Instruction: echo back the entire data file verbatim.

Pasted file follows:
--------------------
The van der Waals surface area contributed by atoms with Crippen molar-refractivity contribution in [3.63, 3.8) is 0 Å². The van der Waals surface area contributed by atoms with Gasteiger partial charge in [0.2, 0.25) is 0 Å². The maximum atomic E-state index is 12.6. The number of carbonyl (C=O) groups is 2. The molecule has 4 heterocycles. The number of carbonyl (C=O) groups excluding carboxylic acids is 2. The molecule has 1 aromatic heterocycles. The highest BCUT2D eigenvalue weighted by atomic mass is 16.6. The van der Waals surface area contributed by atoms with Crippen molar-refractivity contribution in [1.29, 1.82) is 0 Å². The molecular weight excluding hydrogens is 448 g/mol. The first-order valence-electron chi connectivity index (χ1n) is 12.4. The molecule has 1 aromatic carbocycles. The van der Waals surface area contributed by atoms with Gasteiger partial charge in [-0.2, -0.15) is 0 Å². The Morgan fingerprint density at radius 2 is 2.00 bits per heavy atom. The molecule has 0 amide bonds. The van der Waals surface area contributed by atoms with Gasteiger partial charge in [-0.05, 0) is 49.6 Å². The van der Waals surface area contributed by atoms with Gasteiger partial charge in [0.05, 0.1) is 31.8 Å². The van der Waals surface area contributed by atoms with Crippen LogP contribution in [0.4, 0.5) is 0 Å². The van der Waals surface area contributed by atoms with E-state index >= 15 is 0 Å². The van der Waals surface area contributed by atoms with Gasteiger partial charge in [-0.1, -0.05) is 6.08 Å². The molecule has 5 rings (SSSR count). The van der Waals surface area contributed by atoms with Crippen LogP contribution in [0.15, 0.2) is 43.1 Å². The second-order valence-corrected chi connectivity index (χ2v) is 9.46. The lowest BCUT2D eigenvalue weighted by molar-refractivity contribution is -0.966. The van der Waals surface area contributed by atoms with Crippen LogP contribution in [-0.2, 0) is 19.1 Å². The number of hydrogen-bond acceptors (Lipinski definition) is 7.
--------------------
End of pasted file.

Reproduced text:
The van der Waals surface area contributed by atoms with Crippen molar-refractivity contribution in [3.63, 3.8) is 0 Å². The van der Waals surface area contributed by atoms with Gasteiger partial charge in [0.2, 0.25) is 0 Å². The maximum atomic E-state index is 12.6. The number of carbonyl (C=O) groups is 2. The molecule has 4 heterocycles. The number of carbonyl (C=O) groups excluding carboxylic acids is 2. The molecule has 1 aromatic heterocycles. The highest BCUT2D eigenvalue weighted by atomic mass is 16.6. The van der Waals surface area contributed by atoms with Crippen molar-refractivity contribution in [1.29, 1.82) is 0 Å². The molecular weight excluding hydrogens is 448 g/mol. The first-order valence-electron chi connectivity index (χ1n) is 12.4. The molecule has 1 aromatic carbocycles. The van der Waals surface area contributed by atoms with Gasteiger partial charge in [-0.2, -0.15) is 0 Å². The Morgan fingerprint density at radius 2 is 2.00 bits per heavy atom. The molecule has 0 amide bonds. The van der Waals surface area contributed by atoms with Gasteiger partial charge in [-0.05, 0) is 49.6 Å². The van der Waals surface area contributed by atoms with Gasteiger partial charge in [0.05, 0.1) is 31.8 Å². The van der Waals surface area contributed by atoms with Crippen LogP contribution in [0.4, 0.5) is 0 Å². The van der Waals surface area contributed by atoms with E-state index >= 15 is 0 Å². The van der Waals surface area contributed by atoms with Gasteiger partial charge in [-0.1, -0.05) is 6.08 Å². The molecule has 5 rings (SSSR count). The van der Waals surface area contributed by atoms with Crippen LogP contribution in [0.15, 0.2) is 43.1 Å². The second-order valence-corrected chi connectivity index (χ2v) is 9.46. The lowest BCUT2D eigenvalue weighted by molar-refractivity contribution is -0.966. The van der Waals surface area contributed by atoms with Crippen LogP contribution in [-0.2, 0) is 19.1 Å². The number of hydrogen-bond acceptors (Lipinski definition) is 7.